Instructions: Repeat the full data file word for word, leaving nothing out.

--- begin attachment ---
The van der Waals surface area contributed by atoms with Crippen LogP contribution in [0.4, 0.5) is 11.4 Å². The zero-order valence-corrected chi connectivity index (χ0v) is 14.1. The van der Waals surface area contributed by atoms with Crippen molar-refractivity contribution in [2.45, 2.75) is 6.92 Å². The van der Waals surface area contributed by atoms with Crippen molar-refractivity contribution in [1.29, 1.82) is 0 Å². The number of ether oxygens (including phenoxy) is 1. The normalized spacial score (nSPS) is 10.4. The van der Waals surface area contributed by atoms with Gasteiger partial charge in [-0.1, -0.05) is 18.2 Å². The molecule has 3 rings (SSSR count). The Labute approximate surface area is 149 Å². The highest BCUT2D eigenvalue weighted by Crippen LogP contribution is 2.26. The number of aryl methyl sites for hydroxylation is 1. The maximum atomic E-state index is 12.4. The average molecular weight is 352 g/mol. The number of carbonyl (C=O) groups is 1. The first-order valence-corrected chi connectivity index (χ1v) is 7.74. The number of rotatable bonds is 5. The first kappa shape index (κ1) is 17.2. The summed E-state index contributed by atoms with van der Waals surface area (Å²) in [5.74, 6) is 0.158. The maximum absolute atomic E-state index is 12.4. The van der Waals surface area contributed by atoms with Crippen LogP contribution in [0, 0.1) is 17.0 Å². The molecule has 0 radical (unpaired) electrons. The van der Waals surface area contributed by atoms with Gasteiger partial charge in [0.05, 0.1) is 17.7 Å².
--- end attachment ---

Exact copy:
The van der Waals surface area contributed by atoms with Crippen LogP contribution in [0.4, 0.5) is 11.4 Å². The zero-order valence-corrected chi connectivity index (χ0v) is 14.1. The van der Waals surface area contributed by atoms with Crippen molar-refractivity contribution in [2.45, 2.75) is 6.92 Å². The van der Waals surface area contributed by atoms with Crippen molar-refractivity contribution in [1.29, 1.82) is 0 Å². The number of ether oxygens (including phenoxy) is 1. The normalized spacial score (nSPS) is 10.4. The van der Waals surface area contributed by atoms with Gasteiger partial charge in [-0.1, -0.05) is 18.2 Å². The molecule has 3 rings (SSSR count). The Labute approximate surface area is 149 Å². The highest BCUT2D eigenvalue weighted by Crippen LogP contribution is 2.26. The number of aryl methyl sites for hydroxylation is 1. The maximum atomic E-state index is 12.4. The average molecular weight is 352 g/mol. The number of carbonyl (C=O) groups is 1. The first-order valence-corrected chi connectivity index (χ1v) is 7.74. The number of rotatable bonds is 5. The first kappa shape index (κ1) is 17.2. The summed E-state index contributed by atoms with van der Waals surface area (Å²) in [5.74, 6) is 0.158. The maximum absolute atomic E-state index is 12.4. The van der Waals surface area contributed by atoms with Crippen LogP contribution in [0, 0.1) is 17.0 Å². The molecule has 0 radical (unpaired) electrons. The van der Waals surface area contributed by atoms with Gasteiger partial charge in [0.05, 0.1) is 17.7 Å².